Center for Governance and Sustainability

at the University of Massachusetts Boston

Redefinition

pg. 24 : Redefine the international system as constituting a wider, multifaceted system of global cooperation in which intergovernmental legal frameworks and institutions are embedded as a core, but not the sole and sometimes not the most crucial, component. 

Readers' Guide Comment on “intergovernmental legal frameworks and institutions are embedded as a core, but not the sole and sometimes not the most crucial, component”           

This aspect of the ‘redefinition’ of the international system implies that the outcome of WEF's new ‘geometry of cooperation’ should be recognized as superseding intergovernmental agreements. This would  also mean that some non-state institutions could, in some undefined manner, be more important than official intergovernmental organizations.

There is, of course, precedence for this. The Kimberley Process is a multi-stakeholder governance system that is expected to prevent conflict diamonds from reaching the international market. It involves private firms, African mining states, international civil society and intergovernmental organizations in a certification system for all diamonds in international trade. The major OECD countries and diamond exporting countries have arranged for the UN to cede oversight of conflict diamonds to the Kimberly Process. However, the Kimberly Process is now on rocky grounds, as some of the 'cooperating' states and firms tolerate or support the flow of conflict resources, undermining the legitimacy of this effort.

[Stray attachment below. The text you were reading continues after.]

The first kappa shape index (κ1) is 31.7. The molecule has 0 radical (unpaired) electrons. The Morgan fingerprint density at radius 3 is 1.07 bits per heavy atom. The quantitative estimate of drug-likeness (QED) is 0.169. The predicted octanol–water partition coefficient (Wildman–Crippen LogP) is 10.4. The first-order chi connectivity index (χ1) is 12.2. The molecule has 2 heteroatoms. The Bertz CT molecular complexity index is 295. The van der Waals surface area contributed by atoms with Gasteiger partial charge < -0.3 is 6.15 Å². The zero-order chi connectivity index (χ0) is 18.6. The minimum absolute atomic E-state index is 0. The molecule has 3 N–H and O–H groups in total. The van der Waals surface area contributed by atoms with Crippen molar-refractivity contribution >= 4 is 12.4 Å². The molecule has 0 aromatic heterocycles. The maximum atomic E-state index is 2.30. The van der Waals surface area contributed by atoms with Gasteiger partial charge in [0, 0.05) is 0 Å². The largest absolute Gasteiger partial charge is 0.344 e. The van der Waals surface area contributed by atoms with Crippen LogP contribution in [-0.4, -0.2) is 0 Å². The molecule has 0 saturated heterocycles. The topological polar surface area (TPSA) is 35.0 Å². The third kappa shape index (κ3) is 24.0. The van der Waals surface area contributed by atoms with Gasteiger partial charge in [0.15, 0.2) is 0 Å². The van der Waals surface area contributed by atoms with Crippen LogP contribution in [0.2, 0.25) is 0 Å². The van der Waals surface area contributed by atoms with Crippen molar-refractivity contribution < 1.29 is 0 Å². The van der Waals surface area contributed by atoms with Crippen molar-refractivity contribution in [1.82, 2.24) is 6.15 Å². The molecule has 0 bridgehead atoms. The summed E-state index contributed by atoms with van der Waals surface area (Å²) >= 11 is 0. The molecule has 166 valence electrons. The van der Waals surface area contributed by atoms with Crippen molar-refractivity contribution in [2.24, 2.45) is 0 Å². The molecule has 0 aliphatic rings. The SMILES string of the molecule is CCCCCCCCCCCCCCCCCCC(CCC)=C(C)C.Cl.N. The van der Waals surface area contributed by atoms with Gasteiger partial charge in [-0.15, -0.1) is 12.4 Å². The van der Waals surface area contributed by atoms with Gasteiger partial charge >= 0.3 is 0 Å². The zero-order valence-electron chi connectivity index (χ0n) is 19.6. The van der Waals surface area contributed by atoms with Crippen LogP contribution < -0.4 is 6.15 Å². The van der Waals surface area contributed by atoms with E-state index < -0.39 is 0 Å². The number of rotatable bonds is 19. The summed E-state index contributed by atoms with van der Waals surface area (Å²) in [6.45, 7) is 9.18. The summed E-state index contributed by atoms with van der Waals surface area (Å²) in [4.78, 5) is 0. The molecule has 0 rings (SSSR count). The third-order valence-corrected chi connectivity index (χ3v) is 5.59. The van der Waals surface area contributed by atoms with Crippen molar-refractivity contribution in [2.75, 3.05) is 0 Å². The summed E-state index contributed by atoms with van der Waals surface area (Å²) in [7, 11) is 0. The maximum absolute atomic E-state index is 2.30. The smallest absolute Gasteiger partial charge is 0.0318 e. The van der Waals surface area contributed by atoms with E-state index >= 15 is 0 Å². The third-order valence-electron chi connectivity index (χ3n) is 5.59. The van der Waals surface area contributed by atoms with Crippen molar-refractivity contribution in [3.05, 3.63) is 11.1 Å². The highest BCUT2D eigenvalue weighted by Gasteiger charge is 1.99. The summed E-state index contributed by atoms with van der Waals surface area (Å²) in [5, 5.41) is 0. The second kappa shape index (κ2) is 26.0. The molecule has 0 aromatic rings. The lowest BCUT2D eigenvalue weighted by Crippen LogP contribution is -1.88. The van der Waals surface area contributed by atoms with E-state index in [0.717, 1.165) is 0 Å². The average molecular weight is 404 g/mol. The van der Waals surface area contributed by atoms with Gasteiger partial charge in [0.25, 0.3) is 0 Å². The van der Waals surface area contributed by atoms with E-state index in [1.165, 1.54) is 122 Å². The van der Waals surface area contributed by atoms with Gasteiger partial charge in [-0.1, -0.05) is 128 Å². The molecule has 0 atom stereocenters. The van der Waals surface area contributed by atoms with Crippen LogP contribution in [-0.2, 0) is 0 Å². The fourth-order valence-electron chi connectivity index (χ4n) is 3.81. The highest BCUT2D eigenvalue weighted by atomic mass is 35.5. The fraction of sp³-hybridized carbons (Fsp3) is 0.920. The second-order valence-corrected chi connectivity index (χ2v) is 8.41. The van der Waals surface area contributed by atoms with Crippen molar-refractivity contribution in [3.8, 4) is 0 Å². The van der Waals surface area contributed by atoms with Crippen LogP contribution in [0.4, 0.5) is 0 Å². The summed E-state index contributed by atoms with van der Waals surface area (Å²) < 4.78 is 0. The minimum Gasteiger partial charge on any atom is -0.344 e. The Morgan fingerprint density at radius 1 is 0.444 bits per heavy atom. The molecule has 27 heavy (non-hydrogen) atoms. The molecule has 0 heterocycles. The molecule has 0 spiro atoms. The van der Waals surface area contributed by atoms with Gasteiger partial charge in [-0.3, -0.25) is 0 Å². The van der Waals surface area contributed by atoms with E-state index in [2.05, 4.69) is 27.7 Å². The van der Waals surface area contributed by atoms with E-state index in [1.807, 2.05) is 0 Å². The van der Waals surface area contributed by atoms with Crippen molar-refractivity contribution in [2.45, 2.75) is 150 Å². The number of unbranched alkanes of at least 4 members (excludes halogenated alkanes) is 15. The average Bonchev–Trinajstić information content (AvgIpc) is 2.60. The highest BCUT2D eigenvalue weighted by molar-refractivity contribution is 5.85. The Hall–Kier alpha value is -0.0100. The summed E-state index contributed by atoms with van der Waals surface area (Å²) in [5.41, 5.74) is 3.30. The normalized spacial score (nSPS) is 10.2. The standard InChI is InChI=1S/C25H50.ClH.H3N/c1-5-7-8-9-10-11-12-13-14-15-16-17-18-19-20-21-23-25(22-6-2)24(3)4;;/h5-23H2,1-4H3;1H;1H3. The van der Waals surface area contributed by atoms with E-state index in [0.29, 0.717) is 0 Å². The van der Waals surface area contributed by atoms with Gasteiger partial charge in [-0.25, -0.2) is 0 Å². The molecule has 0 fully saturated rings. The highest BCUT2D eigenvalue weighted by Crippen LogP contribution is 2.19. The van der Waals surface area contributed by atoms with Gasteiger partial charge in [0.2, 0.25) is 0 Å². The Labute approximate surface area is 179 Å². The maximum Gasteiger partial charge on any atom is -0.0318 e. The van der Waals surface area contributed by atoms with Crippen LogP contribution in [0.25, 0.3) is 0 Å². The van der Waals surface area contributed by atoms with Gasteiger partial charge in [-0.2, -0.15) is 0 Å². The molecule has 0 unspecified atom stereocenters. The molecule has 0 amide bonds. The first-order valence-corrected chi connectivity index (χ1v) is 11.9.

As with many GRI recommendations, there are functioning precedents on a small or sector scale that WEF proposes to generalize to the wider international arena. Some of these precedents however will not add heightened legitimacy, as they are perceived by key constituencies to be quite inadequate instruments.

At the WTO, the Technical Barriers to Trade Agreement gives the International Organization for Standardization (ISO) de jura authority to develop product standards which are to be used by governments in setting their own domestic product import standards. 1 The unusual feature here is that the ISO is, at its core, a body of corporate executives whose recommendations on specific product groups are largely representative of the consensus view of the dominant firms in that particular sector. In this sense, a private industry-led body sets product standards and the international system (WTO) accepts the outcome as binding on member governments.

Related Ideas: Step One and Two; Opt-in-Opt-outism; new governing actors; Step Four

The Readers' Guide welcomes comments with alternative examples or counter examples, supplemental assessments of the extracted GRI text or commentary – critical or otherwise – of the above interpretation of GRI’s perspective.

  • 1. ^ H. Gleckman and R. Krut, ISO14001 A Missed Opportunity for Sustainable Global Industrial Development , EarthScan Press, London, 1998, Chapter 3

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